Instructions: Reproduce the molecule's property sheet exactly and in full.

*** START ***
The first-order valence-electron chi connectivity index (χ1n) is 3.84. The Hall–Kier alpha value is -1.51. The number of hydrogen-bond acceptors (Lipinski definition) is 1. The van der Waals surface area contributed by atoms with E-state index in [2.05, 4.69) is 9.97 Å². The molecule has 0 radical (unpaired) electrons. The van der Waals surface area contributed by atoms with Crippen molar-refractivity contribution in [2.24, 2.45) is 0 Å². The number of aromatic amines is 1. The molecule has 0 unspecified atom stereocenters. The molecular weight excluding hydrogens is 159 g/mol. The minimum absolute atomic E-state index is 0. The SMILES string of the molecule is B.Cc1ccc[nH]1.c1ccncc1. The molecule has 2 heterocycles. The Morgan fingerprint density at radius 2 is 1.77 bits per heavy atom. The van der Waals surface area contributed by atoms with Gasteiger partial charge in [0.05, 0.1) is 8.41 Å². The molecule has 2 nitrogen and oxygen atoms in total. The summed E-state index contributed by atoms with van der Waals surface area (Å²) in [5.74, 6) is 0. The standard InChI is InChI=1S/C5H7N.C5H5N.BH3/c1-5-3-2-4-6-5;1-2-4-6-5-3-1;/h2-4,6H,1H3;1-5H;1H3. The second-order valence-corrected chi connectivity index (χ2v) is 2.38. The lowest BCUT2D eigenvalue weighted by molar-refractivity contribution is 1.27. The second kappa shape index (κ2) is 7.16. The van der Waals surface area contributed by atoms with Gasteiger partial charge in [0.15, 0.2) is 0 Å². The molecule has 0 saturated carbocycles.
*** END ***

The first-order valence-electron chi connectivity index (χ1n) is 3.84. The Hall–Kier alpha value is -1.51. The number of hydrogen-bond acceptors (Lipinski definition) is 1. The van der Waals surface area contributed by atoms with E-state index in [2.05, 4.69) is 9.97 Å². The molecule has 0 radical (unpaired) electrons. The van der Waals surface area contributed by atoms with Crippen molar-refractivity contribution in [2.24, 2.45) is 0 Å². The number of aromatic amines is 1. The molecule has 0 unspecified atom stereocenters. The molecular weight excluding hydrogens is 159 g/mol. The minimum absolute atomic E-state index is 0. The SMILES string of the molecule is B.Cc1ccc[nH]1.c1ccncc1. The molecule has 2 heterocycles. The Morgan fingerprint density at radius 2 is 1.77 bits per heavy atom. The van der Waals surface area contributed by atoms with Gasteiger partial charge in [0.05, 0.1) is 8.41 Å². The molecule has 2 nitrogen and oxygen atoms in total. The summed E-state index contributed by atoms with van der Waals surface area (Å²) in [5.74, 6) is 0. The standard InChI is InChI=1S/C5H7N.C5H5N.BH3/c1-5-3-2-4-6-5;1-2-4-6-5-3-1;/h2-4,6H,1H3;1-5H;1H3. The second-order valence-corrected chi connectivity index (χ2v) is 2.38. The lowest BCUT2D eigenvalue weighted by molar-refractivity contribution is 1.27. The second kappa shape index (κ2) is 7.16. The van der Waals surface area contributed by atoms with Gasteiger partial charge in [0.15, 0.2) is 0 Å². The molecule has 0 saturated carbocycles.